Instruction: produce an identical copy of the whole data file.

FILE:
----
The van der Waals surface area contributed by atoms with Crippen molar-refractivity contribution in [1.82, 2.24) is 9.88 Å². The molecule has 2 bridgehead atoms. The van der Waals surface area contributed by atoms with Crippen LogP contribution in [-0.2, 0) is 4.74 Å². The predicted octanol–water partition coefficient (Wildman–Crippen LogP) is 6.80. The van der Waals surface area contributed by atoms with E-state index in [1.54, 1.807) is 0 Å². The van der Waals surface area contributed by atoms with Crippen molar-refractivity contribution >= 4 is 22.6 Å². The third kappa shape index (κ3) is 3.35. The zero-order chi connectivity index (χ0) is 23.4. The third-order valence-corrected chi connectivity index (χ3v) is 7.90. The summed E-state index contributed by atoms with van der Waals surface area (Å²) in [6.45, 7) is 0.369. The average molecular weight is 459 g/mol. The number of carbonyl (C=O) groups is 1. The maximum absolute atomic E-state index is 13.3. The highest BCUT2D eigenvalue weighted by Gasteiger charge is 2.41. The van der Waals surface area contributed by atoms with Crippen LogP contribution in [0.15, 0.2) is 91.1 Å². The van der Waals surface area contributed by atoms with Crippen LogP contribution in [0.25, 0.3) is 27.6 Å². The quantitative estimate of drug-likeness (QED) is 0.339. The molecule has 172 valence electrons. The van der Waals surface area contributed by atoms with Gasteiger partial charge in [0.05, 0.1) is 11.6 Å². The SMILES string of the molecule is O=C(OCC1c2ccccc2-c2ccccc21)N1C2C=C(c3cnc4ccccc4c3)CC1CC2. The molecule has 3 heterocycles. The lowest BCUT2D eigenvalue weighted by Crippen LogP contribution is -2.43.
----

The van der Waals surface area contributed by atoms with Crippen molar-refractivity contribution in [1.82, 2.24) is 9.88 Å². The molecule has 2 bridgehead atoms. The van der Waals surface area contributed by atoms with Crippen LogP contribution in [-0.2, 0) is 4.74 Å². The predicted octanol–water partition coefficient (Wildman–Crippen LogP) is 6.80. The van der Waals surface area contributed by atoms with E-state index in [1.54, 1.807) is 0 Å². The van der Waals surface area contributed by atoms with Crippen molar-refractivity contribution >= 4 is 22.6 Å². The third kappa shape index (κ3) is 3.35. The zero-order chi connectivity index (χ0) is 23.4. The third-order valence-corrected chi connectivity index (χ3v) is 7.90. The summed E-state index contributed by atoms with van der Waals surface area (Å²) in [6.45, 7) is 0.369. The average molecular weight is 459 g/mol. The number of carbonyl (C=O) groups is 1. The maximum absolute atomic E-state index is 13.3. The highest BCUT2D eigenvalue weighted by Gasteiger charge is 2.41. The van der Waals surface area contributed by atoms with Crippen LogP contribution in [0.15, 0.2) is 91.1 Å². The van der Waals surface area contributed by atoms with Crippen LogP contribution in [0.25, 0.3) is 27.6 Å². The quantitative estimate of drug-likeness (QED) is 0.339. The molecule has 172 valence electrons. The van der Waals surface area contributed by atoms with Gasteiger partial charge in [0.05, 0.1) is 11.6 Å². The SMILES string of the molecule is O=C(OCC1c2ccccc2-c2ccccc21)N1C2C=C(c3cnc4ccccc4c3)CC1CC2. The molecule has 3 heterocycles. The lowest BCUT2D eigenvalue weighted by Crippen LogP contribution is -2.43.